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Contact Info 90 West Broad St.
Columbus, OH 43215


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Council Makes Transformative Investment in Youth Seeking Higher Education

City’s “Earn to Learn” pilot program to offer 8:1 match on money APPS participants save for college


[COLUMBUS, OH] Columbus City Council is piloting an “Earn to Learn” program—an innovative scholarship program that helps eligible teens and young adults working in the Columbus Recreation and Parks APPS program prepare for college by providing $4,000 in matching funds to those who save $500 of their earnings.

“If you’re a young person in Columbus who wants a post-secondary education, you should never be deterred from your goals due to a fear of debt,” said President Pro Tem Elizabeth Brown. “This pilot with our APPS youth will empower them to reach their goals. That’s a win for them and a win for us.”

The “Earn to Learn” pilot offers an individual development account (IDA) 8:1 match for post-secondary expenses after a minimum of six months in the program. It is a national model designed to make a transformative investment in the lives of teens and young adults who experience financial barriers to receiving post-secondary training. The twenty participants from the APPS program who receive matching funds for school will also receive financial education to help them develop good savings habits for the future.

“It costs more to earn a degree in Ohio than almost anywhere else in America,” said Council President Shannon Hardin. “We’ve got to look at every tool available to this community to ensure our residents, particularly young folks, have the opportunity to learn new skills and thrive in Columbus’ middle class.”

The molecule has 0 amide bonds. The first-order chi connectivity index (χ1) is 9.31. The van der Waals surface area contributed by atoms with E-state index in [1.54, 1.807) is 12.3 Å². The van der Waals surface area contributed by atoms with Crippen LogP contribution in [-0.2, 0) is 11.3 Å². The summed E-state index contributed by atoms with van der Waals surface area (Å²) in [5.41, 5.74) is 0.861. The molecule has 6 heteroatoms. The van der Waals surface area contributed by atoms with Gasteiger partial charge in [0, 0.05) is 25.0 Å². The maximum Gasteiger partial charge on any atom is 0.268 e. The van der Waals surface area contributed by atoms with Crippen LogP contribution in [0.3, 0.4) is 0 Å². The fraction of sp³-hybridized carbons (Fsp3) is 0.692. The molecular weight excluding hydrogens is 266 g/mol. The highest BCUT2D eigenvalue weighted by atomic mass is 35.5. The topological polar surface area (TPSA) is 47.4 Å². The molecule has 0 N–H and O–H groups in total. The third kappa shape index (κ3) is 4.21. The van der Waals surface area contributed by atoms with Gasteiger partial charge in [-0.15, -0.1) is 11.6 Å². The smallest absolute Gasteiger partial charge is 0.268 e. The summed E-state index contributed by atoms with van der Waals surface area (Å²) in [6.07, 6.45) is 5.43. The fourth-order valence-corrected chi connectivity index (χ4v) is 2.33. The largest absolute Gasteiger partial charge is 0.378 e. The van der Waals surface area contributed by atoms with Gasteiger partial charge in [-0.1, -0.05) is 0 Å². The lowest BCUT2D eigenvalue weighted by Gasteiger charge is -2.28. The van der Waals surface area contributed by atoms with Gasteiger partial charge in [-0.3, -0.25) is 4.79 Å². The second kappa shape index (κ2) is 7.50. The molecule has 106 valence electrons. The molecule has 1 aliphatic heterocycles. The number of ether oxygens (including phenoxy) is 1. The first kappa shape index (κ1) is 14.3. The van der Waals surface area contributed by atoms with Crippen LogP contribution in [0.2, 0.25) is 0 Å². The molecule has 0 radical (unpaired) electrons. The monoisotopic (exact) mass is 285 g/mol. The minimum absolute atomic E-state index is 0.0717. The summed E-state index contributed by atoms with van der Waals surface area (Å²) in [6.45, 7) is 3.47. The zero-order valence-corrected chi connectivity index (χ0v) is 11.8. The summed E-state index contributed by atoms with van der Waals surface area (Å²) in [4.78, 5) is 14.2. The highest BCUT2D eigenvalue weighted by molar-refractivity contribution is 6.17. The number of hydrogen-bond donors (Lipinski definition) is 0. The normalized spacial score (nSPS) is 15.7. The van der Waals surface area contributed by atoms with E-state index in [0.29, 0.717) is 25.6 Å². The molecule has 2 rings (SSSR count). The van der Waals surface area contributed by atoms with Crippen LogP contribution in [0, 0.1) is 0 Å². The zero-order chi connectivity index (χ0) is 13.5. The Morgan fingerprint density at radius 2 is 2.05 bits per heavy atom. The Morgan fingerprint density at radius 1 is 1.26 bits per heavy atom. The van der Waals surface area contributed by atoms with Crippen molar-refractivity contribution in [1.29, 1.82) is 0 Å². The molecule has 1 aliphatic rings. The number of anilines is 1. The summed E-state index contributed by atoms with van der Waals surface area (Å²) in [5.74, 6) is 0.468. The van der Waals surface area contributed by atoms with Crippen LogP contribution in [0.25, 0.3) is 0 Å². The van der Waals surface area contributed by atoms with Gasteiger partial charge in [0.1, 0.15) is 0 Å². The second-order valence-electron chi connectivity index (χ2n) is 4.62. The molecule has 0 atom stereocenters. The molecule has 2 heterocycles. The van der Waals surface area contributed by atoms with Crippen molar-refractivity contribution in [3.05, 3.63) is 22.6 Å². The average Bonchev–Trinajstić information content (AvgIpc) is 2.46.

Eligible APPS participants can receive matching funds on every dollar up to $500 that they save from their paychecks. To be eligible, they must have a net worth less than $10,000 and meet federal poverty level guidelines. They are also required to participate in 10 sessions of financial education and attend an orientation session at their school of choice.

CME Federal Credit Union, a member-owned, not-for-profit financial institution founded in 1935 by Columbus firefighters and now serves Central Ohio, has agreed to host the participants’ savings accounts and provide 25% of the matching funds, up to $20,000. Columbus City Council will provide the remaining 25% non-federal match, up to $20,000. In a partnership with the Ohio CDC and CME Federal Credit Union, Council will access federal funds through the U.S. Department of Health and Human Services for the remaining 50% savings match, for a total investment of $80,000 in the program excluding the participants’ contributions.

“On behalf of CME Federal Credit Union, and over 35,000 members, we’re happy to support this program. CME is both honored and proud to be a partner in this effort to invest in post-secondary success and workforce development for these dedicated and committed young adults,” said CME President and CEO Jeff Carpenter. “Our chartered purpose of promoting thrift and being the credit union for Columbus City Employees makes this program a perfect investment for CME.”